RDM - Frequently asked questions

This is an overview of the most frequently asked questions around Research Data Management and data sharing. Should you not find a question or answer here, please contact research-data@contacts.bham.ac.uk for help.

Does sharing data really improve impact?

There are several good reasons to work reproducibly and share research data as are outlined in this opinion piece by Markowetz (2015). One of the key incentives is that papers whose underlying data are openly available gain more citations. (Piwowar, Day & Fridsma, 2007; Piwowar & Vision, 2013)

I'm a PhD student. What do I need to do?

The University of Birmingham asks PGRs to follow the institutional research data management policy. It is now mandatory to create a data management plan. This will be monitored via the annual progress review, however there is no requirement to submit the data management plan centrally for review.

If you are funded by a research council, you should check your funder policy requirements in addition. 

If there are PGRs working on my research project, who owns the data they are producing?

This is dependent on where funding originates from. Students own the data unless the research contract states otherwise. If in doubt, contact Legal Services.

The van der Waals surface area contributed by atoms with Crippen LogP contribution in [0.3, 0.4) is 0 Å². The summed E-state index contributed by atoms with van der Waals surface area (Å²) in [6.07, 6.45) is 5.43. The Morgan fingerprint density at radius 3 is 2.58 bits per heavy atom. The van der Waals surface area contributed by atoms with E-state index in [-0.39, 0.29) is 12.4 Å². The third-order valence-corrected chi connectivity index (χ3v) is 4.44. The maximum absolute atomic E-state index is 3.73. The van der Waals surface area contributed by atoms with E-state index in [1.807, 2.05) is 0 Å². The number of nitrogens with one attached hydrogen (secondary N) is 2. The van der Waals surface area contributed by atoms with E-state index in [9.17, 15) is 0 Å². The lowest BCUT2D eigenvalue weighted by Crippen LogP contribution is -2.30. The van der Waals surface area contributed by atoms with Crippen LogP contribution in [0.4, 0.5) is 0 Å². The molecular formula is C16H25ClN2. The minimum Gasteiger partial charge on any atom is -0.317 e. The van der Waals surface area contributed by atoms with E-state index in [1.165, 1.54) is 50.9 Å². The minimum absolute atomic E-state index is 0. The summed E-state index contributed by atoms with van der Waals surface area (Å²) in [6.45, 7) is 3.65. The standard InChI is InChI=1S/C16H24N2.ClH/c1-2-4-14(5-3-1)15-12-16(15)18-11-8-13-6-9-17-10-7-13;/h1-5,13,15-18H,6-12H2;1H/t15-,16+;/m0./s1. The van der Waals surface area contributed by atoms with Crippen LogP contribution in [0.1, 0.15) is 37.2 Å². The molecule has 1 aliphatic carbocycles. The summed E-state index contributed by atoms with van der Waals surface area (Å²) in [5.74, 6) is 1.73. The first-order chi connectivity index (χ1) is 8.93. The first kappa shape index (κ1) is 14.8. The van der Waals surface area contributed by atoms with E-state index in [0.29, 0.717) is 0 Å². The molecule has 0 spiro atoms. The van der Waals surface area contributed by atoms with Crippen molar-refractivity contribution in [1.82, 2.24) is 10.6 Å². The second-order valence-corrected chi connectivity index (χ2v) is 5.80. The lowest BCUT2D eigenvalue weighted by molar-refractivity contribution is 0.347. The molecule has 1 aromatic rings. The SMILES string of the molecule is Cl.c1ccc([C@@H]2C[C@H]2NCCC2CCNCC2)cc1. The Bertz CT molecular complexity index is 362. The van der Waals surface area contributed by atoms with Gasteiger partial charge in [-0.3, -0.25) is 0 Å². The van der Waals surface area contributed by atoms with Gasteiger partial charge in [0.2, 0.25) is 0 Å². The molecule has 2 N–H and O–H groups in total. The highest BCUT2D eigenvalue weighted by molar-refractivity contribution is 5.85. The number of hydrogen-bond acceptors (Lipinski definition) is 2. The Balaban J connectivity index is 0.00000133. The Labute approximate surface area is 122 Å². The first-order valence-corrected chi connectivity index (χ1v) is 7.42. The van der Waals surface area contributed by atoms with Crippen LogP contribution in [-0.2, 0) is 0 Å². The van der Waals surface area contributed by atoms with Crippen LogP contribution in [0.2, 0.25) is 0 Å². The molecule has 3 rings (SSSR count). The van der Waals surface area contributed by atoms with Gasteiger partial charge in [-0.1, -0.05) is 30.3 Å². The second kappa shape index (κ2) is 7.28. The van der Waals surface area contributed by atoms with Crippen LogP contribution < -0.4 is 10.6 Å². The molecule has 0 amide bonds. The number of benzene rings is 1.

What sort of data should be shared?

Most funder and journal policies ask as a minimum for data supporting the results in publications to be available. 

In some cases, sharing the raw data as well as code or software used for data analysis and processing will be most impactful.

Does the University offer any cloud, storage or archiving solutions? Are there any costs involved?

Cloud, storage and archiving solutions are provided by IT Services and Library Services.

  • Researchers can use the Microsoft 365 tools Teams and OneDrive to collaborate internally and externally.   
  • The Research Data Store (RDS) is a central storage service for ‘active’ research data. It is highly resilient and is hosted in two data centres on campus. Space on the RDS is allocated to projects and managed accordingly. Applications should be submitted by Principal investigators (PIs) via the Service Desk. Once approved, up to 3TB of storage will be allocated by default to the Project though additional capacity may be purchased. More details on how to request access to the RDS can be found on the IT RDS pages.
  • The BEAR Archive can be used for long term storage of large datasets. 
  • The UBIRA eData Repository a service for the storage of data associated with publications for the purposes of satisfying open data requirements.

What opportunities are there to get training in Research Data Management?

Library Service's Research Skills team offer online training via their self-enrol RDM canvas course

Also, every week, Library Services offer RDM drop-in sessions for researchers who have queries or want to learn more about Research Data Management.

IT Services host regular data drop-in sessions where you can learn more about the services they offer.


Professional Services